Encountering Tamil communities in Chennai, India and Melbourne, Australia: a reflexive study of learning about ‘the other’ and self

2017-05-15T06:45:51Z (GMT) by Goward, Penelope Anne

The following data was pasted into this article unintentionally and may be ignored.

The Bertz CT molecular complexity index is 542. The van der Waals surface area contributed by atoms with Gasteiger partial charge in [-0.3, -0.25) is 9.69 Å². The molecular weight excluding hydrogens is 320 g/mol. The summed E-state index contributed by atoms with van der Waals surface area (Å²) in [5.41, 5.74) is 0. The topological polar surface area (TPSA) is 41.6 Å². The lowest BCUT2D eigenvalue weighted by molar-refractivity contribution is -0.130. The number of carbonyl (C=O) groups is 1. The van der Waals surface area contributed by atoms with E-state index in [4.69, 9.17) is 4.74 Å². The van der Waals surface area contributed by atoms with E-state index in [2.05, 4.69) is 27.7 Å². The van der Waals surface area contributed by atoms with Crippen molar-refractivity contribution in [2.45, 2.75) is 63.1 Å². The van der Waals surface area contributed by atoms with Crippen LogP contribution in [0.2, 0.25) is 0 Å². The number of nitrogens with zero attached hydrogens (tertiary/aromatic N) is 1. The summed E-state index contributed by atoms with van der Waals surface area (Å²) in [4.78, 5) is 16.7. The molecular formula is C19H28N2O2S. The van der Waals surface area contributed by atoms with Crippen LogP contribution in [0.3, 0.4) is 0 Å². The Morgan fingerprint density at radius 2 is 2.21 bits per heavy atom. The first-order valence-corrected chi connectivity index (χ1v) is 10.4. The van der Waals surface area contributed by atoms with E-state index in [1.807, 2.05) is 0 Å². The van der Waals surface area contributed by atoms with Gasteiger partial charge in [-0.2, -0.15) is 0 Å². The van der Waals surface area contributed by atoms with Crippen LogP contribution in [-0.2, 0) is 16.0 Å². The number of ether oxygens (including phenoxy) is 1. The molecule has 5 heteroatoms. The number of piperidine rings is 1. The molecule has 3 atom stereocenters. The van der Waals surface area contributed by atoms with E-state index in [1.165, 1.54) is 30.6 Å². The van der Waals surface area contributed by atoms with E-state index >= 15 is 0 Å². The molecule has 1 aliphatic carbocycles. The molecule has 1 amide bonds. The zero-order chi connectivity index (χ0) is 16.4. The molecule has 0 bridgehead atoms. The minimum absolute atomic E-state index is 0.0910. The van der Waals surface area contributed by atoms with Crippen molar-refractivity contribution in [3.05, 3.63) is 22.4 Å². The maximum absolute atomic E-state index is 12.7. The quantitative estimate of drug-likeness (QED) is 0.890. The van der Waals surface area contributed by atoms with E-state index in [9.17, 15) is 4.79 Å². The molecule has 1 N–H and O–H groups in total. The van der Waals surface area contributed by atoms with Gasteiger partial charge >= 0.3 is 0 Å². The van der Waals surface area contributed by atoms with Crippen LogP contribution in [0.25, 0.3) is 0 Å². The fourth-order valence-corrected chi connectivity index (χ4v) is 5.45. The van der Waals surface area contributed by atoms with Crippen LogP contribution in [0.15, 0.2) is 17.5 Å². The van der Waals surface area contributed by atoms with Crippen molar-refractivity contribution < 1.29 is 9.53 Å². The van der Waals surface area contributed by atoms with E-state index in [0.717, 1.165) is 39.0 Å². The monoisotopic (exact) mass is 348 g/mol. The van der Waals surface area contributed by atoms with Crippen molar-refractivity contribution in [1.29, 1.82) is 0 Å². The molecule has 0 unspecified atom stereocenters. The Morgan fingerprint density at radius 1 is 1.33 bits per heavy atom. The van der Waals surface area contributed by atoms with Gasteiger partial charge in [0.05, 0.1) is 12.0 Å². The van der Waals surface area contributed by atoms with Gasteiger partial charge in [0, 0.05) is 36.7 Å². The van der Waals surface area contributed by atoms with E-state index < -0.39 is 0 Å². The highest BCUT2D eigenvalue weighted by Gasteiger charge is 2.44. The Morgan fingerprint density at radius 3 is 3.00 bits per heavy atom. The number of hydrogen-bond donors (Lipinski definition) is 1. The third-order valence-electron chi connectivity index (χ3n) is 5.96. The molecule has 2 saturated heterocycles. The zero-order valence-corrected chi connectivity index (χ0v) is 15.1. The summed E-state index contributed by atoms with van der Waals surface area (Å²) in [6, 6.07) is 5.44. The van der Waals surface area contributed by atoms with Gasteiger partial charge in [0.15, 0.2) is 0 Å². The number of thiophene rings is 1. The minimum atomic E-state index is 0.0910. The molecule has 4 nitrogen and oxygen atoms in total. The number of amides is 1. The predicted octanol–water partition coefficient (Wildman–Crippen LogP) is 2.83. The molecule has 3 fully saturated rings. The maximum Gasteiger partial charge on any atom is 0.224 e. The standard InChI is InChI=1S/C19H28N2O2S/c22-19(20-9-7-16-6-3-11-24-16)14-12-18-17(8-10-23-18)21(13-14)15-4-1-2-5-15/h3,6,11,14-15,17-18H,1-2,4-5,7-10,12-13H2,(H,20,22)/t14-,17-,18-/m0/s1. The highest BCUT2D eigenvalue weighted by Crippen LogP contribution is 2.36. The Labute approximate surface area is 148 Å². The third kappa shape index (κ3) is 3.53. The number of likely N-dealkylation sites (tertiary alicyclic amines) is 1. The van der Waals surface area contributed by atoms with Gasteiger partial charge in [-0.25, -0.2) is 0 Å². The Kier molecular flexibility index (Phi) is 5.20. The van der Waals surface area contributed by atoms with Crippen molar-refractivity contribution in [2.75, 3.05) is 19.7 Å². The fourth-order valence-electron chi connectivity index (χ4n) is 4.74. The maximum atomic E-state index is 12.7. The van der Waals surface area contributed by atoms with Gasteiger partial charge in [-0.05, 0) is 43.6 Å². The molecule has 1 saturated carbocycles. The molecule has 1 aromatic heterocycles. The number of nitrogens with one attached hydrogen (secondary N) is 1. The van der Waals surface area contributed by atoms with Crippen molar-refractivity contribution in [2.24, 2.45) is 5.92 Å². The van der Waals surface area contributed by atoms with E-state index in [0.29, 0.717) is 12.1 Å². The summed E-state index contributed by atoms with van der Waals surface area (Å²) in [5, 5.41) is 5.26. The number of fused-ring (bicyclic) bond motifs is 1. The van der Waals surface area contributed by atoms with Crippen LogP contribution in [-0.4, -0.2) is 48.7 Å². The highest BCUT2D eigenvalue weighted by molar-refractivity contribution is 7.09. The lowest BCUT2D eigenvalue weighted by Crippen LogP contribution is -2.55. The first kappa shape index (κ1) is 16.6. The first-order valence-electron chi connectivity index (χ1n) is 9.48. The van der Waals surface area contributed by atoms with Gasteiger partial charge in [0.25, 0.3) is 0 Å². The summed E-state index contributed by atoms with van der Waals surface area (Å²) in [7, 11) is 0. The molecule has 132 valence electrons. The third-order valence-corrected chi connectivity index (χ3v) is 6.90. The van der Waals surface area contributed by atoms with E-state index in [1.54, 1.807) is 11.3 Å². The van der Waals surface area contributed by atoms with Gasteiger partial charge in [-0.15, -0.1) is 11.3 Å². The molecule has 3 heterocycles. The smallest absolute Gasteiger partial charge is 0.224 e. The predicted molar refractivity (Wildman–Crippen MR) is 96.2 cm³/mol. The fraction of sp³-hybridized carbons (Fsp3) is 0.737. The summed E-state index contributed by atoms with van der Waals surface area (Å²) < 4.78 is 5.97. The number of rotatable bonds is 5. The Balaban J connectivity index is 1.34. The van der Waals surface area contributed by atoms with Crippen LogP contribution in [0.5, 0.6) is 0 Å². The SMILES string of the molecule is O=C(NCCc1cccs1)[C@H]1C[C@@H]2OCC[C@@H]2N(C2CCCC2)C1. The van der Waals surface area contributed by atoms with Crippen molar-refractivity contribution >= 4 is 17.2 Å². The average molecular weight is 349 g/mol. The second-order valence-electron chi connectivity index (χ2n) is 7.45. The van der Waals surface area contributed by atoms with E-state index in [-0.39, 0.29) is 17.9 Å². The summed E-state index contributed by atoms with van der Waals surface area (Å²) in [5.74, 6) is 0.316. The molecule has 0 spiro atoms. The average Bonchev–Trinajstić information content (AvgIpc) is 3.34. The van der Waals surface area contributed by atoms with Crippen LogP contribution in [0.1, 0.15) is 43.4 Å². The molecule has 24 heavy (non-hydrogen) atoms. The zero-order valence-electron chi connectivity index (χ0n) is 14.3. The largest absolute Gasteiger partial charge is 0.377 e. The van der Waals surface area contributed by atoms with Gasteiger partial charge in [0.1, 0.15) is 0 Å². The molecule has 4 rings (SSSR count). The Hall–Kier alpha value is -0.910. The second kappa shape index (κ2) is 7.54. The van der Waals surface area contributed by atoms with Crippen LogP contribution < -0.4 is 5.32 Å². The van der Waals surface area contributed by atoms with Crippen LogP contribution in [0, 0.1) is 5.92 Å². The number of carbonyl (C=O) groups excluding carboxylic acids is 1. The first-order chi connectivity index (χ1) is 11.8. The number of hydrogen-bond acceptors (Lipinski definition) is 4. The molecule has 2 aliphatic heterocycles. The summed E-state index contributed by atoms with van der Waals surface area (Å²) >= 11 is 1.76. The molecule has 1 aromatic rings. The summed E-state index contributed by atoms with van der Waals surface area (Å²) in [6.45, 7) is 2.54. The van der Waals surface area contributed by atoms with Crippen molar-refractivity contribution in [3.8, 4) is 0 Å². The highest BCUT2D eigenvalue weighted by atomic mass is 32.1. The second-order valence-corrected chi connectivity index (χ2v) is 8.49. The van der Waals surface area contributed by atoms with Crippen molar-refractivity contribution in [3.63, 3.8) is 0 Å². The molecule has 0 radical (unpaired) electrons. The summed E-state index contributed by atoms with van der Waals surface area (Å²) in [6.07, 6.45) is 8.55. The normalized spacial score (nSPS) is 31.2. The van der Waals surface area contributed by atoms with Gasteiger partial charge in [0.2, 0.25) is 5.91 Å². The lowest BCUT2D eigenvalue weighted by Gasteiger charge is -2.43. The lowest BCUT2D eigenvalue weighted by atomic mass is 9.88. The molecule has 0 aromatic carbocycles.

This study is situated in a globalising world where cultural flows of people, practices and ideas are part of everyday life (Appadurai, 2001). Literature in the field of intercultural studies (e.g. Angrosino, 2007; Liamputtong, 2010, 2008) and the connected field of culture and identity (e.g. Crewe & Maruna, 2006; Hopper, 2007; Lawler, 2008) show that these cultural flows have some generalisable impacts on the way life is lived across the world, but they are also experienced in particular and diverse ways by individuals throughout the world. The study examines these flows through two inter-connected perspectives. From one perspective this thesis is a narrative-based inquiry into the effects of globalisation on middle-class Tamil peoples living in Chennai, India and Melbourne, Australia. From another perspective it is a critically reflexive account of one person’s efforts over a period of five years to understand and forge intercultural relationships with an ‘other’ culture in this globalising world. From both perspectives, the study is about ‘transformation’ for middle-class Tamils in Chennai, and Melbourne, and for the author, as the researcher. My PhD journey began as an investigation into the mediating impact of the English language upon cultures and cultural practices of Tamils living in two geographically distanced parts of the world. However, soon into the study I came to agree with a range of researchers, such as Crystal (2003, 2006, 2008), Graddol (2010), Kirkpatrick (2010) and Pennycook (1994, 2003, 2007), who point to globalisation and globalising practices as the major driving force behind the newly attained status of English as a (or the) global language. And so my reading broadened and a more complex picture emerged. Thus I became sensitized to the influence of globalisation on cultures, cultural practices and the language of the Tamil peoples in Chennai (and on Tamil diasporic communities in Australia). I explored the concept of globalisation through a range of theorists (e.g. Chirico, 2014; Robertson, 1992; Robertson & White, 2007; Turner, 2010b) and, importantly, Eriksen’s (2014) key concepts and dimensions of globalisation. I worked with Appadurai’s (1996, 2001) ‘global cultural flows’ to explain the shifts and transitions in national and international economies, political interactions, and an increasing sense of compressed time and place. The study is underpinned by a humanistic philosophy in the interpretive paradigm. I work with social constructivist theories associated with the social construction of meaning (Creswell, 2013; Denzin & Lincoln, 2008). The work of Burr (2003) and Gergen and Gergen (2001, 2004, 2009) are particularly important in the way I position myself as an intercultural researcher (see also A. Gray, 2003). Conscious of the tendencies in ‘insider/outsider’ debates to descend into simple dualism, I have taken on the role of ‘invited guest’ in my investigation ‘into’ these cultures and cultural practices. This methodological stance enabled me to participate in the daily activities, interactions and events of some Tamils in the course of my learning about the explicit and tacit aspects of Tamil cultures. However, I am mindful of Said’s (1978) warnings of the dangers of propagating colonialist approaches to power, exploitation, and control in research. My strategy, in this respect, has been to develop a distinctly reflexive narrative-based inquiry that draws rigorously on theorised notions of narrative, story and experience throughout this thesis (Etherington, 2004, 2007, 2009). I conclude that the linguistic and cultural practices of the middle-class Tamil participants in Chennai, India, as in Melbourne, Australia, are being significantly influenced by a range of globalising flows that can be seen to be in a state of profound “transition and transformation”. Individual Tamils and Tamil communities in Chennai are beginning to challenge the deeply held view of traditional cultures as being static, prompting them to engage in new identity work as they are impacted upon, and to some extent, engage with these global flows. In Melbourne, the middle-class Tamil families are in a complex process of transitioning into Australian social and cultural life, while consciously attempting to maintain what they see as ‘their’ traditional cultural practices. Globalising flows are having particular but quite diverse impacts on the identities and cultural practices of middle-class Tamil families, such that the deeply felt notion of the ‘joint’ family is changing, as indeed it has been changing over the course of the last one hundred years. My experience as an intercultural researcher, even one who was to a significant extent an ‘invited guest’, is that the journey of intercultural research is a slow and complicated one that requires time, patience and resilience in order to build understandings of an other’s cultures and cultural practices in a globalising world. I learned that I needed to be continually and reflexively open to difference and to transformation in ‘the other’ and ‘the self’, and to the ways in which my own background and cultures are unavoidably mediating the ways in which I learned about and understood the experiences and cultures of the middle class Tamil communities. This PhD study demonstrates what is possible in a globalising world when participating in intercultural encounters. It also reveals that these encounters can lead to further engagement through patience, attitudes of inclusiveness and reciprocity, understanding, and sensitivity.